You think your marriage isn't working out, but you don't want to rush right out and get a divorce. You want a trial period, first, where you split up and live on your own. You think you might fix the marriage in time and don't want to be too hasty about breaking it off entirely.
If you want to do this, it may be wise to consider legally separating. In many ways, this is similar to divorce. You can address things like assets, debts, financial obligations and more.
The reason to do this is that it protects you. If you just move out without making it official -- something many people do -- then you're technically still married and may be responsible for your spouse's actions.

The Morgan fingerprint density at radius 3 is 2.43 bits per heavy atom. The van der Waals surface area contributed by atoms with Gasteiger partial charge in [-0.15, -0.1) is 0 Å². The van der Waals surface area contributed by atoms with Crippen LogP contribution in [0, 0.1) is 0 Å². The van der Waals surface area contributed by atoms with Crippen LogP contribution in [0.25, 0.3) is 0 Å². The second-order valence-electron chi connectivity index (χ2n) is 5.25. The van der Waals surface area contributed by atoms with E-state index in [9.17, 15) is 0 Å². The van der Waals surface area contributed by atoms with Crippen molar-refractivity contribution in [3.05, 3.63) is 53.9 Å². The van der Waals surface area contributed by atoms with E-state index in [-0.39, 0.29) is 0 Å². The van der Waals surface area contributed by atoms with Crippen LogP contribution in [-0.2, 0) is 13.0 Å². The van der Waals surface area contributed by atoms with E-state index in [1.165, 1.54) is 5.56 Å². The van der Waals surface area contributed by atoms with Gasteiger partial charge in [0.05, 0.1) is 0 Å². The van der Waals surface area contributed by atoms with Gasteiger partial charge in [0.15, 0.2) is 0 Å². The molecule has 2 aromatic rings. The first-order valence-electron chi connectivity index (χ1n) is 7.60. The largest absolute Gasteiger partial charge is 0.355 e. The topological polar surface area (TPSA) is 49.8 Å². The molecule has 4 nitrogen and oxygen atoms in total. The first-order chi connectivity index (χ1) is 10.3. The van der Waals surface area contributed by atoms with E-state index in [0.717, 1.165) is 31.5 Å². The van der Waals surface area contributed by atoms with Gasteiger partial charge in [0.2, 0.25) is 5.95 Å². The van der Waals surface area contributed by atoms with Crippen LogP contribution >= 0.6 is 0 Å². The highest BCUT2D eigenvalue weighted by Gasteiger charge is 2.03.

For example, perhaps you're both on the mortgage. You move out and your spouse says he or she will keep paying, but it doesn't happen. Now with just one income, your spouse can't make ends meet and starts missing payments.
Lenders may then come after you. You can tell them your spouse shook your hand and swore he or she would pay, but that's not going to get you very far. A legal separation could have been used to divide assets, taking your name off of joint accounts, so that you wouldn't be liable. Without it, you still technically are at fault for missing the payments.
This example helps to show just one of the benefits of a legal separation. When thinking about a split, take the time to consider all of your legal options and how you can protect yourself.
Source: Forbes, "Legal Separation or Divorce: Which is Better Financially?," Jeff Landers, accessed Jan. 20, 2017